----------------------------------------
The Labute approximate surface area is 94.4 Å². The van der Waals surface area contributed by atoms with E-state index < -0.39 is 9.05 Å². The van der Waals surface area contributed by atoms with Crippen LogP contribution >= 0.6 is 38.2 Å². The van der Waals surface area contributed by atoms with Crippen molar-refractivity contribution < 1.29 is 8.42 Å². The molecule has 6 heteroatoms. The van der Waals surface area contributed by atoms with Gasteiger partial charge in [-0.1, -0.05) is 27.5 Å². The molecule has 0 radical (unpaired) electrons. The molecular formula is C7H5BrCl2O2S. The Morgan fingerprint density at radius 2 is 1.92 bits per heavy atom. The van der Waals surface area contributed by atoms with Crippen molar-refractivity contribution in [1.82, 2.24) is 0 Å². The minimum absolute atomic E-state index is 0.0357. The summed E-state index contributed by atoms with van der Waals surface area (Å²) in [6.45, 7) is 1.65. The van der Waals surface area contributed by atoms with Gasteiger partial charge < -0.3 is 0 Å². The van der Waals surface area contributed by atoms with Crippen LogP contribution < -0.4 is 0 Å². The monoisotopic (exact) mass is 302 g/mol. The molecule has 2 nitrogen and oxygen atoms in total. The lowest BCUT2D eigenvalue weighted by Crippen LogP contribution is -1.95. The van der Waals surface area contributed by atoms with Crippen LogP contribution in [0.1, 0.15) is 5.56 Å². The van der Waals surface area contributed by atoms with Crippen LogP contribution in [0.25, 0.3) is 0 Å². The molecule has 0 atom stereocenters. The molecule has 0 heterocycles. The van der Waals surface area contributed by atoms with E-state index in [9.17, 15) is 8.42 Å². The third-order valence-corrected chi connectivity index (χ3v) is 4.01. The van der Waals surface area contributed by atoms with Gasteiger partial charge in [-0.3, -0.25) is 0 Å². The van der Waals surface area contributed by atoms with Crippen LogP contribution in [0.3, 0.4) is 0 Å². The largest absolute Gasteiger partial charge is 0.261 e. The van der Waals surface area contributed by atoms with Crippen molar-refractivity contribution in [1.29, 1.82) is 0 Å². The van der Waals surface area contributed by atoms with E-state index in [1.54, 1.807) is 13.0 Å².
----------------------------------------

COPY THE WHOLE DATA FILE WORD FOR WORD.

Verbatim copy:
The Labute approximate surface area is 94.4 Å². The van der Waals surface area contributed by atoms with E-state index < -0.39 is 9.05 Å². The van der Waals surface area contributed by atoms with Crippen LogP contribution >= 0.6 is 38.2 Å². The van der Waals surface area contributed by atoms with Crippen molar-refractivity contribution < 1.29 is 8.42 Å². The molecule has 6 heteroatoms. The van der Waals surface area contributed by atoms with Gasteiger partial charge in [-0.1, -0.05) is 27.5 Å². The molecule has 0 radical (unpaired) electrons. The molecular formula is C7H5BrCl2O2S. The Morgan fingerprint density at radius 2 is 1.92 bits per heavy atom. The van der Waals surface area contributed by atoms with Crippen molar-refractivity contribution in [1.82, 2.24) is 0 Å². The minimum absolute atomic E-state index is 0.0357. The summed E-state index contributed by atoms with van der Waals surface area (Å²) in [6.45, 7) is 1.65. The van der Waals surface area contributed by atoms with Gasteiger partial charge < -0.3 is 0 Å². The van der Waals surface area contributed by atoms with Crippen LogP contribution < -0.4 is 0 Å². The monoisotopic (exact) mass is 302 g/mol. The molecule has 2 nitrogen and oxygen atoms in total. The lowest BCUT2D eigenvalue weighted by Crippen LogP contribution is -1.95. The van der Waals surface area contributed by atoms with Crippen LogP contribution in [0.1, 0.15) is 5.56 Å². The van der Waals surface area contributed by atoms with Crippen LogP contribution in [0.25, 0.3) is 0 Å². The molecule has 0 atom stereocenters. The molecule has 0 heterocycles. The van der Waals surface area contributed by atoms with E-state index in [9.17, 15) is 8.42 Å². The third-order valence-corrected chi connectivity index (χ3v) is 4.01. The van der Waals surface area contributed by atoms with Gasteiger partial charge in [-0.3, -0.25) is 0 Å². The van der Waals surface area contributed by atoms with Crippen LogP contribution in [0.3, 0.4) is 0 Å². The largest absolute Gasteiger partial charge is 0.261 e. The van der Waals surface area contributed by atoms with Crippen molar-refractivity contribution in [1.29, 1.82) is 0 Å². The van der Waals surface area contributed by atoms with E-state index in [1.54, 1.807) is 13.0 Å².